transforms the 'High Victorianism' of Stainer and the dissonance of Wesley into a wholly new vision of faith.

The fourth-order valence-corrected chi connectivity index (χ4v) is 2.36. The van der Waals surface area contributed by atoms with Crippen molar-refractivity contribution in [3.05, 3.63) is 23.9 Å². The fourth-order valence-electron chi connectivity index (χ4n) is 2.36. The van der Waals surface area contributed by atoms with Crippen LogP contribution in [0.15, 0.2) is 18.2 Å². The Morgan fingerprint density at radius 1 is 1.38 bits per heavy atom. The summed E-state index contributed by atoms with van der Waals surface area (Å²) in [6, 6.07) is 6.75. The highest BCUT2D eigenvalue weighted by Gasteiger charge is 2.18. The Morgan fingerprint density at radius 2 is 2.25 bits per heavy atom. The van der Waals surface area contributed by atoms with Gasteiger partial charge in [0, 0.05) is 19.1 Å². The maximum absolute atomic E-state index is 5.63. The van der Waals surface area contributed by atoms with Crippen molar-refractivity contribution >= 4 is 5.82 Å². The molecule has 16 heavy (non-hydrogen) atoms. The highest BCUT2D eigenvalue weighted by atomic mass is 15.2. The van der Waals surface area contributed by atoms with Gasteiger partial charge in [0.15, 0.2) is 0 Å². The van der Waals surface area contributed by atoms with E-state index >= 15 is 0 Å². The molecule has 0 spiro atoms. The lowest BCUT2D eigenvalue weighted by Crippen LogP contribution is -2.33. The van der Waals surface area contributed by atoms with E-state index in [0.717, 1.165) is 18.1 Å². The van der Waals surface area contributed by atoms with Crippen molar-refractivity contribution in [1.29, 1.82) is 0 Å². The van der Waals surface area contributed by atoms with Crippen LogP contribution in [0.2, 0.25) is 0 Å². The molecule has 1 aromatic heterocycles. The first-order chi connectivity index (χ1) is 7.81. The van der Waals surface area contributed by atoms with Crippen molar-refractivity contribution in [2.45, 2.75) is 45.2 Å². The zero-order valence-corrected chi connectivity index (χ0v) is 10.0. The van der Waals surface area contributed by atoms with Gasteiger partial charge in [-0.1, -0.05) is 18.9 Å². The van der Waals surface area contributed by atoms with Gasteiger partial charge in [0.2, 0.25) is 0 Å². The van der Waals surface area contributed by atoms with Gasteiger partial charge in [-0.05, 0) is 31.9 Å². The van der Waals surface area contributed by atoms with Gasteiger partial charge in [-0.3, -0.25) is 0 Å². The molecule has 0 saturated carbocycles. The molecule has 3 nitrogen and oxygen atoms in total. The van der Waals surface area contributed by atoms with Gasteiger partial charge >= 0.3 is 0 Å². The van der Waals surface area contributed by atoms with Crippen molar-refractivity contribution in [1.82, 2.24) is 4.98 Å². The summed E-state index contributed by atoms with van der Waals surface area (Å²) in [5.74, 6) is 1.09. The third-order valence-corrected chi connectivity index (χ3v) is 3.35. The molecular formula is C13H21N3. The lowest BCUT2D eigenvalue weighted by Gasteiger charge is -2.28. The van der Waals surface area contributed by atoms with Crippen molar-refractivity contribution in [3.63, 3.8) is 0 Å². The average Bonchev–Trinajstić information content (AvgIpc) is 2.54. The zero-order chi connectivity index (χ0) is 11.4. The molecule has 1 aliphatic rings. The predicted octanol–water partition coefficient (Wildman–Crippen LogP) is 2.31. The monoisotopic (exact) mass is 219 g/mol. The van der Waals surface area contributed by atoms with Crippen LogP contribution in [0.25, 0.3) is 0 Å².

Anglicanism led the way in English choir music, but it was tardy in recognising the value of hymnody, though when it did, it fostered arguably the richest and most popular tradition in the world. One important source of hymn-singing was the revival of the extensive Lutheran chorale literature which took place alongside the scholarship of early music throughout northern Germany (notably Wackernagel's Das deutsche Kirchenlied von der altesten Zeit bis zu Anfang des 17. Jahrhunderts of 1864) and Scandinavia. This tradition, vibrant under pietist influence in the eighteenth century, inspired John Wesley and the Methodists in England and (especially) Wales, with the result that dissenting congregations began to reject the established metrical psalmody still practised in Anglican parish churches, and hymns became increasingly popular at Sunday worship and at open-air meetings. As the use of hymnody spread, two of its most seminal exponents, Isaac Watts and Charles Wesley, emerged as pioneers of the literary art. More importantly, John Wesley's Collection of hymns for the use ofpeople called Methodists was published as the first denominational hymn book in 1780, indicating how quintessential hymnody had become to Nonconformist worship. In Anglican worship metrical psalmody, invariably sung unaccompanied, dominated parish worship, though 'west gallery music' performed by singers and instrumentalists (where the congregation would turn round to face the choir and musicians at the rear of the church) was also prevalent in some country parishes, especially in the west country; but after a tentative beginning, with localised, parochial hymn publications, a wider range of hymn books for high church and evangelical persuasions began to appear by the 1850s led by J. M. Neale's The hymnal noted (1851-4), a collection of translations of Latin hymns with music drawn mainly from plainchant, Edward Mercer's Church psalter and hymn book (1854), Edward Bickersteth's Psalms and hymns based on the Christian Psalmody (1858) and Catherine Winkworth's Chorale bookof England (1863, with music edited by Sterndale Bennett). The culmination of this trend, in which there was now a major commercial interest, was Hymns ancient & modern (1861) edited by Henry Baker with W H. Monk as musical editor. This publication, more than any other, sold thousands of copies, was soon expanded in further editions of 1868 and 1875 and helped to promulgate the 'Victorian' hymn (now led by the choir and organ) as a universally admired, fashionable and distinctive artistic genre. Moreover, its success encouraged other denominations to publish their own 'official' hymn books with musical editors of stature to give their publications a sense of prestige, as revealed by the Church hymns (1871, edited by Sullivan), the High Anglican Hymnary

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